• J. Oh, S. Singh, and H. Lee (2017) Value prediction network. In Advances in Neural Information Processing Systems, pp. 6118–6128. Cited by: §3.
  • E. Parisotto, J. L. Ba, and R. Salakhutdinov (2015) Actor-mimic: deep multitask and transfer reinforcement learning. arXiv preprint arXiv:1511.06342. Cited by: §3.
  • R. Parr and S. J. Russell (1998) Reinforcement learning with hierarchies of machines. In Advances in Neural Information Processing Systems, pp. 1043–1049. Cited by: §1.
  • J. Pazis and R. Parr (2013) PAC optimal exploration in continuous space Markov decision processes. In Proceedings of the AAAI Conference on Artificial Intelligence, Cited by: §7.
  • M. L. Puterman (2014) Markov decision processes: discrete stochastic dynamic programming. John Wiley & Sons. Cited by: §2.
  • S. Sæmundsson, K. Hofmann, and M. P. Deisenroth (2018) Meta reinforcement learning with latent variable gaussian processes. arXiv preprint arXiv:1803.07551. Cited by: §3.
  • S. P. Singh, T. Jaakkola, and M. I. Jordan (1995) Reinforcement learning with soft state aggregation. In Advances in Neural Information Processing Systems, pp. 361–368. Cited by: §1, §4.
  • R. S. Sutton and A. G. Barto (2018) Reinforcement learning: an introduction. MIT Press. Cited by: §1, §2.
  • R. S. Sutton, D. Precup, and S. Singh (1999) Between MDPs and semi-MDPs: a framework for temporal abstraction in reinforcement learning. Artificial Intelligence 112 (1-2), pp. 181–211. Cited by: §1.
  • R. S. Sutton (1988) Learning to predict by the methods of temporal differences. Machine Learning 3 (1), pp. 9–44. Cited by: §2.
  • M. E. Taylor and P. Stone (2005) Behavior transfer for value-function-based reinforcement learning. In Proceedings of the fourth international joint conference on Autonomous agents and multiagent systems, pp. 53–59. Cited by: §3.
  • M. E. Taylor and P. Stone (2009) Transfer learning for reinforcement learning domains: a survey. Journal of Machine Learning Research 10 (Jul), pp. 1633–1685. Cited by: §3.
  • Y. Teh, V. Bapst, W. M. Czarnecki, J. Quan, J. Kirkpatrick, R. Hadsell, N. Heess, and R. Pascanu (2017) Distral: robust multitask reinforcement learning. In Advances in Neural Information Processing Systems, pp. 4496–4506. Cited by: §3.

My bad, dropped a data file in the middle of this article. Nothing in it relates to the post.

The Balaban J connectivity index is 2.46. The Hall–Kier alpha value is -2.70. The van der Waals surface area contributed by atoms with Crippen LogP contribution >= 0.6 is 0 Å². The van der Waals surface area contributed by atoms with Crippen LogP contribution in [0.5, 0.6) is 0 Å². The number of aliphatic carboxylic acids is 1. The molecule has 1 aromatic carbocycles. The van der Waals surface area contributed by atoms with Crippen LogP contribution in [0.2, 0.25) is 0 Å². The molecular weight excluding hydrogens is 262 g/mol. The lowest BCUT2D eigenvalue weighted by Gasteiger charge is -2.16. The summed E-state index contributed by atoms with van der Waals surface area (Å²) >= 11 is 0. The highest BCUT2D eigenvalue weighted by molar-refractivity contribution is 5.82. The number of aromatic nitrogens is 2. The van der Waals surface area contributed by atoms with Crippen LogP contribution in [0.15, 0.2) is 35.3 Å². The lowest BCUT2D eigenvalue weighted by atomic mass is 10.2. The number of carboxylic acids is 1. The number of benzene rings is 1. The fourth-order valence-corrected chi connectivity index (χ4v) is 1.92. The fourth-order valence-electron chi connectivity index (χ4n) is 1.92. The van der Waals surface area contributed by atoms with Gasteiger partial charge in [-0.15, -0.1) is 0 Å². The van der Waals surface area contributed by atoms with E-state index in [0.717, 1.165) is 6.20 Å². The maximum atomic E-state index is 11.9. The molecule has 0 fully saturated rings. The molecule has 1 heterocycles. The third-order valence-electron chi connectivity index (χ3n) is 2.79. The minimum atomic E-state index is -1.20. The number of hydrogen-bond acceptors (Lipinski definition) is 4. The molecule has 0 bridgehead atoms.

• G. Tesauro (1995) Temporal difference learning and TD-gammon. Communications of the ACM 38 (3), pp. 58–68. Cited by: §1.
  • C. Tessler, S. Givony, T. Zahavy, D. J. Mankowitz, and S. Mannor (2017) A deep hierarchical approach to lifelong learning in minecraft. In Proceedings of the AAAI Conference on Artificial Intelligence, Vol. 3, pp. 6. Cited by: §3.
  • S. Thrun and L. Pratt (1998) Learning to learn. Springer Science & Business Media. Cited by: §3.
  • W. T. Uther and M. M. Veloso (1998) Tree based discretization for continuous state space reinforcement learning. In Proceedings of the AAAI Conference on Artificial Intelligence, pp. 769–774. Cited by: §1, §2, §3.
  • T. J. Walsh, L. Li, and M. L. Littman (2006) Transferring state abstractions between MDPs. In ICML Workshop on Structural Knowledge Transfer for Machine Learning, Cited by: §1, §3.
  • J. X. Wang, Z. Kurth-Nelson, D. Tirumala, H. Soyer, J. Z. Leibo, R. Munos, C. Blundell, D. Kumaran, and M. Botvinick (2016) Learning to reinforcement learn. arXiv preprint arXiv:1611.05763. Cited by: §3.
  • C. J. Watkins and P. Dayan (1992) Q-learning. Machine Learning 8 (3-4), pp. 279–292. Cited by: §2.
  • S. Whiteson, M. E. Taylor, and P. Stone (2007) Adaptive tile coding for value function approximation. Note: AI Technical Report AI-TR-07-339, University of Texas at Austin Cited by: §1, §3.
  • B. Widrow and F. W. Smith (1964) Pattern-recognizing control systems. Computer and Information Sciences (COINS) Proceedings. Cited by: §6.3.
  • A. Wilson, A. Fern, S. Ray, and P. Tadepalli (2007) Multi-task reinforcement learning: a hierarchical bayesian approach. In Proceedings of the International Conference on Machine Learning, pp. 1015–1022. Cited by: §3.